T4G – The Introduction and When to Give Up the Fight

Well, time flies. I can’t believe it is now two weeks since I launched my challenge to blog through the T4G statement and I STILL haven’t posted my own first post! I get the feeling that this is all going to take awhile. Still, I do think the document is worthy of an extended examination so it’s not too late for you to hop aboard. It is not as though I have forgotten T4G, however, as a quick look at my Together for the Gospel Round-up Post (which contains links to all my posts about the conference) will show!

It was also a delight to welcome to my blog last Monday, Dr. Martyn Lloyd-Jones, who although he is dead, continues to speak. Last week it was as though he was joining us on this journey through the T4G statement as he explained
why it is vital for us to consider doctrine he could have been commenting on this introduction!

So, on to the statement. Let’s begin with a look at the introduction.

We are brothers in Christ united in one great cause to stand together for the Gospel. We are convinced that the Gospel of Jesus Christ has been misrepresented, misunderstood, and marginalized in many churches and among many who claim the name of Christ. Compromise of the Gospel has led to the preaching of false gospels, the seduction of many minds and movements, and the weakening of the church’s Gospel witness.

As in previous moments of theological and spiritual crisis in the church, we believe that the answer to this confusion and compromise lies in a comprehensive recovery and reaffirmation of the Gospel and in Christians banding together in Gospel churches that display God’s glory in this fallen world.

We are also brothers united in deep concern for the church and the Gospel. This concern is specifically addressed to certain trends within the church today.
We are concerned about the tendency of so many churches to substitute technique for truth, therapy for theology, and management for ministry.

We are also concerned that God’s glorious purpose for Christ’s church is often eclipsed in concern by so many other issues, programs, technologies, and priorities. Furthermore, confusion over crucial questions concerning the authority of the Bible, the meaning of the Gospel, and the nature of truth itself have gravely weakened the church in terms of its witness, its work, and its identity.

We stand together for the Gospel and for a full and gladdening recovery of the Gospel in the church. We are convinced that such a recovery will be evident in the form of faithful Gospel churches, each bearing faithful witness to the glory of God and the power of the Gospel of Jesus Christ.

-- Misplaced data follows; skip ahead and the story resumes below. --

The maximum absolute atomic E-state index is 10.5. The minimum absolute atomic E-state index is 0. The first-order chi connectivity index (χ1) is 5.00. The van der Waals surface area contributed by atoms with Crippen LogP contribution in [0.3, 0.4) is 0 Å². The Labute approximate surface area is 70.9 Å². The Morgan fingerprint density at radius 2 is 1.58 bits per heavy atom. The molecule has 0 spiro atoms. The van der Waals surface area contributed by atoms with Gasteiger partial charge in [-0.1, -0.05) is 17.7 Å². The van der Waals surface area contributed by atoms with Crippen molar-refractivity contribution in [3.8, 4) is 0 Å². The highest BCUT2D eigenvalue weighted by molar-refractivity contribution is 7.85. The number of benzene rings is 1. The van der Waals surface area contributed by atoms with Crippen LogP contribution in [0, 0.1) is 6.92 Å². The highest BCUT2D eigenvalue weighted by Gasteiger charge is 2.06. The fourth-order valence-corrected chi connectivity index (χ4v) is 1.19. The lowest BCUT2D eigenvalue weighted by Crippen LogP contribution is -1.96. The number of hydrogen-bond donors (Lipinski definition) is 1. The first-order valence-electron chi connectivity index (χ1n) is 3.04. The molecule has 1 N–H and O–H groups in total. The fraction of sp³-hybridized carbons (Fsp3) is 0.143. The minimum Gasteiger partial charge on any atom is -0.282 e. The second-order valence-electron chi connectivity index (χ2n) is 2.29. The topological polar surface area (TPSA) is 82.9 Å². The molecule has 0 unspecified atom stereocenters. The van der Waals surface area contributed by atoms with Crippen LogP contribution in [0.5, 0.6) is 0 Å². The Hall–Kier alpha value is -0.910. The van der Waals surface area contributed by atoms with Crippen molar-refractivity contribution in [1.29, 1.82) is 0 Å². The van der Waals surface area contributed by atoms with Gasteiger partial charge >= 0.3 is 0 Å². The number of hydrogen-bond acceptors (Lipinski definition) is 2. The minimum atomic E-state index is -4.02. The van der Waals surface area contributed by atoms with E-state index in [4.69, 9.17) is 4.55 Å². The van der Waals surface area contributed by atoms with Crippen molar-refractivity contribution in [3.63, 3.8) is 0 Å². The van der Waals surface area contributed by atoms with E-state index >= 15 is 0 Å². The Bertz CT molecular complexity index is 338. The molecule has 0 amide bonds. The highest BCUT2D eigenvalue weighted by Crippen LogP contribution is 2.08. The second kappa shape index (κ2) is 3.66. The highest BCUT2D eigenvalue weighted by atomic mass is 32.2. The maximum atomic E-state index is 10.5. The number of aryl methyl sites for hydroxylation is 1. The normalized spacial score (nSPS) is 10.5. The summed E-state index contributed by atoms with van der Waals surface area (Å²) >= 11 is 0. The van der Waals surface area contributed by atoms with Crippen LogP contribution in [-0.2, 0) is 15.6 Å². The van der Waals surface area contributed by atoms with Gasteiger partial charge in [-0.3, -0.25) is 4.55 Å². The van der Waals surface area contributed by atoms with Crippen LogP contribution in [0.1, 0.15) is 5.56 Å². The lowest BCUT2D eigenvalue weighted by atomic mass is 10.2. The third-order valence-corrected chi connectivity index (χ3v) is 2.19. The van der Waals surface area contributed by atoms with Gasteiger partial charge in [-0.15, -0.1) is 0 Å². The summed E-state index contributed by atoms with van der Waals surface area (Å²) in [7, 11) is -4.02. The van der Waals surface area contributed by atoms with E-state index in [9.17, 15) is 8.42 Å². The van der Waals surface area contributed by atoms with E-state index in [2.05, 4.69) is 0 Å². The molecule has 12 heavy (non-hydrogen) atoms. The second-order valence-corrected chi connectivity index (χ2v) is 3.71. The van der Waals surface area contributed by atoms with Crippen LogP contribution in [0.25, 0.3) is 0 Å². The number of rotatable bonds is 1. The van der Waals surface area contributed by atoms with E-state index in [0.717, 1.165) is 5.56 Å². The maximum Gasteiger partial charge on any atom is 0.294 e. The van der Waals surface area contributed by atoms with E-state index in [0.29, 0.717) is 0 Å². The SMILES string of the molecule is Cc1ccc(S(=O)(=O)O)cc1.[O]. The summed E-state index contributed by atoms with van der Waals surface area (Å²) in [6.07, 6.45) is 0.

These first few paragraphs made me think of the following verses from Philippians 1:27-28:

Only let your manner of life be worthy of the gospel of Christ, so that whether I come and see you or am absent, I may hear of you that you are standing firm in one spirit, with one mind striving side by side for the faith of the gospel, and not frightened in anything by your opponents. This is a clear sign to them of their destruction, but of your salvation, and that from God.

I think it is worth highlighting what this statement is NOT as far as I can tell:

  • It is not a complete systematic theology or a statement of faith addressing every important issue to which the Bible speaks.
  • It is not sufficient for a statement of faith or a doctrinal foundation for a church.
  • It is not intended to identify people as Christians, and not dependent on whether they can sign the document.
  • It is not (at least currently!) the foundation for a new organisation to complement or take the place of the modern denominations.
  • It is not a creed which must be accepted by all Christians.
  • It does not seek in itself to support each statement with Scripture.
So, what is this statement? As far as I can tell, this aims to be a joint declaration by the four friends who formed Together for the Gospel of some points about which they currently feel strongly.

The absence of certain points from the statement e.g. church government, the role of the Holy Spirit, baptism no doubt reflects areas about which these four guys still disagree rather than a statement that these things “don’t matter.” Clearly in a local church congregation there are all kinds of additional things about which agreement needs to be reached that this collection of articles does not address.